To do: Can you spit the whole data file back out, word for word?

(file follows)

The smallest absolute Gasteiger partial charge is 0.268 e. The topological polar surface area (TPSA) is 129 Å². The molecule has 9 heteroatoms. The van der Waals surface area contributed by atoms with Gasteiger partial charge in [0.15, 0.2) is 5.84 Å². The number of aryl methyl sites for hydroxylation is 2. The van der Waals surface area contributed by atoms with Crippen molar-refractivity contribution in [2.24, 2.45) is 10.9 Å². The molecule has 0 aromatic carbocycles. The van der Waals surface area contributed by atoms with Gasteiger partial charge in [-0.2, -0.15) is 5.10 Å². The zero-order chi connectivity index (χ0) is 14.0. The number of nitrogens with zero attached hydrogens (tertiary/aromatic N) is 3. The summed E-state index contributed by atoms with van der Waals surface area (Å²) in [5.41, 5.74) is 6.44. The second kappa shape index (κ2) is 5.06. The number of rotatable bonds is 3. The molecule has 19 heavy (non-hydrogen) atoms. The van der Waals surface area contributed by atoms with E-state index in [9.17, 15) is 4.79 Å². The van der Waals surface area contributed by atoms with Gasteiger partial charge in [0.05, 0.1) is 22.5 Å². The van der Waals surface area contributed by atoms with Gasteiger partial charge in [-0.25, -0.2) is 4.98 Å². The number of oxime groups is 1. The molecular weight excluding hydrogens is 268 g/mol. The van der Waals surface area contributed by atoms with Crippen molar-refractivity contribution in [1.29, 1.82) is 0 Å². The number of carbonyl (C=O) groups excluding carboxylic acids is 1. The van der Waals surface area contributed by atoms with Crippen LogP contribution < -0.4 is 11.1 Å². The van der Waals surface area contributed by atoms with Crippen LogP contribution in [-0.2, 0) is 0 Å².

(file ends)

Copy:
The smallest absolute Gasteiger partial charge is 0.268 e. The topological polar surface area (TPSA) is 129 Å². The molecule has 9 heteroatoms. The van der Waals surface area contributed by atoms with Gasteiger partial charge in [0.15, 0.2) is 5.84 Å². The number of aryl methyl sites for hydroxylation is 2. The van der Waals surface area contributed by atoms with Crippen molar-refractivity contribution in [2.24, 2.45) is 10.9 Å². The molecule has 0 aromatic carbocycles. The van der Waals surface area contributed by atoms with Gasteiger partial charge in [-0.2, -0.15) is 5.10 Å². The zero-order chi connectivity index (χ0) is 14.0. The number of nitrogens with zero attached hydrogens (tertiary/aromatic N) is 3. The summed E-state index contributed by atoms with van der Waals surface area (Å²) in [5.41, 5.74) is 6.44. The second kappa shape index (κ2) is 5.06. The number of rotatable bonds is 3. The molecule has 19 heavy (non-hydrogen) atoms. The van der Waals surface area contributed by atoms with E-state index in [9.17, 15) is 4.79 Å². The van der Waals surface area contributed by atoms with Gasteiger partial charge in [0.05, 0.1) is 22.5 Å². The van der Waals surface area contributed by atoms with Gasteiger partial charge in [-0.25, -0.2) is 4.98 Å². The number of oxime groups is 1. The molecular weight excluding hydrogens is 268 g/mol. The van der Waals surface area contributed by atoms with Crippen molar-refractivity contribution in [1.29, 1.82) is 0 Å². The number of carbonyl (C=O) groups excluding carboxylic acids is 1. The van der Waals surface area contributed by atoms with Crippen LogP contribution < -0.4 is 11.1 Å². The van der Waals surface area contributed by atoms with Crippen LogP contribution in [-0.2, 0) is 0 Å².